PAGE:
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I am running on Debian (testing) with cinnamon graphical environment. Each time I change my computer, I am lazy to do all the basic stuff (reinstall all the software, configuration files ...) so I would like to create a clone of my machine. However, how this procedure can be clean ?

  • I mean if it's a copy of all bytes of the system partition /, I should use the same machine (for the drivers ...) so that I don't need to remove paquets or install new ones on the new machine ?

What is the best way to perform this procedure ? I read about clonezilla, dd but I am not convinced by how they perform the clone.

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Honestly Linux lets you get away with a lot, moving between PCs with the same architecture. Always entertains me how well it works moving a system disk between machines.

I wouldn't quite call that clean though. One example you might end up with is NetworkManager configurations for old network cards.

I have the same feeling right now. I think it's a signal to put a bit more work into getting organized :).

My thinking is one should write a record of config files (or directories) you've changed. It's useful to keep track of your reasons. Then you can copy over what you need. After installing the packages that use them. So maybe worth holding a copy of your old /etc, rather than trying to install all packages and configs in one go.

If the logs start to build up, you can start writing a prioritized summary of what you need on a system. Lower priorities are old experiments you no longer use very often, and packages that will be easy to identify and re-install when you actually want them.

It can be good to install etckeeper first, using it to record the config files as initially installed by the packages.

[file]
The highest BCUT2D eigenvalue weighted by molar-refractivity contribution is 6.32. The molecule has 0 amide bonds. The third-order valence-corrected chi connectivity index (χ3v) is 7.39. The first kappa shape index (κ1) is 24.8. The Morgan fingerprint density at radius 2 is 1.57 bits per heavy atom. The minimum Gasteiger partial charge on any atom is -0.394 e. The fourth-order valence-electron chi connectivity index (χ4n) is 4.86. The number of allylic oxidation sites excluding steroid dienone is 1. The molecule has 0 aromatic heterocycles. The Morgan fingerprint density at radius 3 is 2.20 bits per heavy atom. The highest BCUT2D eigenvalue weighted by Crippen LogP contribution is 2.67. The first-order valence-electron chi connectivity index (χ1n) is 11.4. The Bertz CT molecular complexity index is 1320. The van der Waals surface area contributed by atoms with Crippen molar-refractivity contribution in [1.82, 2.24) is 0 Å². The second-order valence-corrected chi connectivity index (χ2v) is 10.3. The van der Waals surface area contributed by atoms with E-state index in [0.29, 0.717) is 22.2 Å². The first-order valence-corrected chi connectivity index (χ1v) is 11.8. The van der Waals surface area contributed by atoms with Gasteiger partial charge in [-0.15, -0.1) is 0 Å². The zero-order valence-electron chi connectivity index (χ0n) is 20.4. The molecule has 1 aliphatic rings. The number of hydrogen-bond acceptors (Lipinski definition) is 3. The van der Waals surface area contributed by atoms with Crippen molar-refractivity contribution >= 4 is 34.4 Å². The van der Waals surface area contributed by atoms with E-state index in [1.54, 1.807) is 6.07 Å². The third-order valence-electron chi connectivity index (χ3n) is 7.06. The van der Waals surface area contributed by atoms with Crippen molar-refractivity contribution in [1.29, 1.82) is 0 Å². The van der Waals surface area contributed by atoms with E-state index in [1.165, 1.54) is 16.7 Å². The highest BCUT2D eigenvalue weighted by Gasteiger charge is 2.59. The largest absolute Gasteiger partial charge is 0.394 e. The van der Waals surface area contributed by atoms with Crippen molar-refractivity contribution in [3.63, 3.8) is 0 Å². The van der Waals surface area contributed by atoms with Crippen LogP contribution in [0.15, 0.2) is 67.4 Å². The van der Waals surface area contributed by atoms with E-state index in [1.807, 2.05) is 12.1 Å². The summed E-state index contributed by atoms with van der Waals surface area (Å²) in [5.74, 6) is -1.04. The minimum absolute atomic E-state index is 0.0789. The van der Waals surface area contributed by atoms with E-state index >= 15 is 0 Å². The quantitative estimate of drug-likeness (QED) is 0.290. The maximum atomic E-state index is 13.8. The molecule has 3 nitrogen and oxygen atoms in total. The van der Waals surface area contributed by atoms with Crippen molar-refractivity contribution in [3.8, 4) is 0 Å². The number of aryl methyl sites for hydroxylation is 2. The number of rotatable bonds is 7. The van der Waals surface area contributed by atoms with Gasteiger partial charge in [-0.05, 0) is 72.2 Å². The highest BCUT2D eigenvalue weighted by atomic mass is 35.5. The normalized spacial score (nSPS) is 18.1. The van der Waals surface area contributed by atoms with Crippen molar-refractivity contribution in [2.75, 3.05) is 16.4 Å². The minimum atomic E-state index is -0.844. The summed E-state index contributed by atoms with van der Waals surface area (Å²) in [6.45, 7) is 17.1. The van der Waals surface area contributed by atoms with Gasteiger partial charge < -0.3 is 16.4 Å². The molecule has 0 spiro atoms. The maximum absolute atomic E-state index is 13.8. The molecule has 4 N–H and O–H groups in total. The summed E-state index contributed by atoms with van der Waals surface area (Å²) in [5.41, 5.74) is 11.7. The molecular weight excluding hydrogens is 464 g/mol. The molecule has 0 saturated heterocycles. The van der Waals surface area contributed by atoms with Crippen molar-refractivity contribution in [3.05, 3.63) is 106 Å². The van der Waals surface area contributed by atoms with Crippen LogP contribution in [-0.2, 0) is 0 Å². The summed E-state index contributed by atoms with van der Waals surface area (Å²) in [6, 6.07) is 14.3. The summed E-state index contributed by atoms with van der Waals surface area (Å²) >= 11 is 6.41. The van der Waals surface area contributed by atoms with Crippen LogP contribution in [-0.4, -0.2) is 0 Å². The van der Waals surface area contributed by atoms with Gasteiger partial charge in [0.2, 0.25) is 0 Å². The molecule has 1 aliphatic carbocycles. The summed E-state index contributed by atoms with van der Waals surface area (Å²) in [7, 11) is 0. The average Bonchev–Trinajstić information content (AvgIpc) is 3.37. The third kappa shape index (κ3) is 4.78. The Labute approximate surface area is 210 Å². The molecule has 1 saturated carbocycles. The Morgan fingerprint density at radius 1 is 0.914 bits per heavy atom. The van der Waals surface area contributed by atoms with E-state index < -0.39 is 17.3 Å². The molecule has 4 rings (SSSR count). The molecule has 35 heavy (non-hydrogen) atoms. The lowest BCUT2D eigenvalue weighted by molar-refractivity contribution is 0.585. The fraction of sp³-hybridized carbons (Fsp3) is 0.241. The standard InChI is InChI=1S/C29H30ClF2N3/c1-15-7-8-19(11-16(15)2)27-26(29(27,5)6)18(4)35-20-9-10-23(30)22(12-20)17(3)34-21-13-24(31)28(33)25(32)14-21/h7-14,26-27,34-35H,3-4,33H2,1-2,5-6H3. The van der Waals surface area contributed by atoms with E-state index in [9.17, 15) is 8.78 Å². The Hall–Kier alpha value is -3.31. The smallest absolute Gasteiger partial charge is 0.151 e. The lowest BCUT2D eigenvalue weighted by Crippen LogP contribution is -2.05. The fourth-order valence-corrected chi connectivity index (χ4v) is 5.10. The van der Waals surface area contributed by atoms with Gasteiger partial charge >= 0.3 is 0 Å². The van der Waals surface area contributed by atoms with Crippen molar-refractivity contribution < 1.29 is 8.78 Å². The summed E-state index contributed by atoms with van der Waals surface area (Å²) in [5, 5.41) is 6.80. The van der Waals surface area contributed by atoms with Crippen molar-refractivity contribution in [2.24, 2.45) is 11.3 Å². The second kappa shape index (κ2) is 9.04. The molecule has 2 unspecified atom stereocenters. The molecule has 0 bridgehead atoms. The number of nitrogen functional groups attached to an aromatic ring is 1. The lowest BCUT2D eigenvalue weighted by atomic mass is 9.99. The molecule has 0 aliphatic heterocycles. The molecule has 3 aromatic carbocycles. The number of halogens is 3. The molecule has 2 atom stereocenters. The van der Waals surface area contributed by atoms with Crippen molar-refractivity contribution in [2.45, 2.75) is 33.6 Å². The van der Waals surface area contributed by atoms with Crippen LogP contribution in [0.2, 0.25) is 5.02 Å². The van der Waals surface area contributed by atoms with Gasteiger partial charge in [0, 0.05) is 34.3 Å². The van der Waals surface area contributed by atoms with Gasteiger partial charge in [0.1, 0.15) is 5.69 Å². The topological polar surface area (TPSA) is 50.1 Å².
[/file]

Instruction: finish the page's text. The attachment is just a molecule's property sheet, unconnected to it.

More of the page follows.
• +1 for mentioning etckeeper – Rui F Ribeiro Aug 24 '16 at 12:35
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How much stuff do you need to be moved over? If you don't have many personal files, but mostly installed programs and configurations, you could look into LinuxRespin which is a fork of remastersys. It lets you build a custom distributable iso which can be installed on computers and will contain programs and configurations that you had on the original system. There is a size limit, which is why this will only really be helpful if you don't have a ton of files.

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Boot from a Linux live media , mount your external Hard drive then backup your drive using the command dd:

dd if=/dev/sdx | gzip > /path_to/backup.gz

To restore the backup run:

gzip -dc /path_to/backup.gz | dd of=/dev/sdx

Also you can clone the entire hd :

dd if=/dev/sdx of=/dev/sdy bs=64K conv=noerror,sync
  • The backup should be on the same type machine ? The 'dd' command is a copy byte to byte ? so for instance, drivers/librairies needed for the older machine are useless for the new one ... hence it's not that proper. I will soon try the method describe by @sourcejedi, apparently just save the configuration files are great help. I should look for also backup the list of paquets that are installed. Now I study if clonezilla/etckeeper... can do this stuff in a proper way. – Smilia Aug 29 '16 at 10:51

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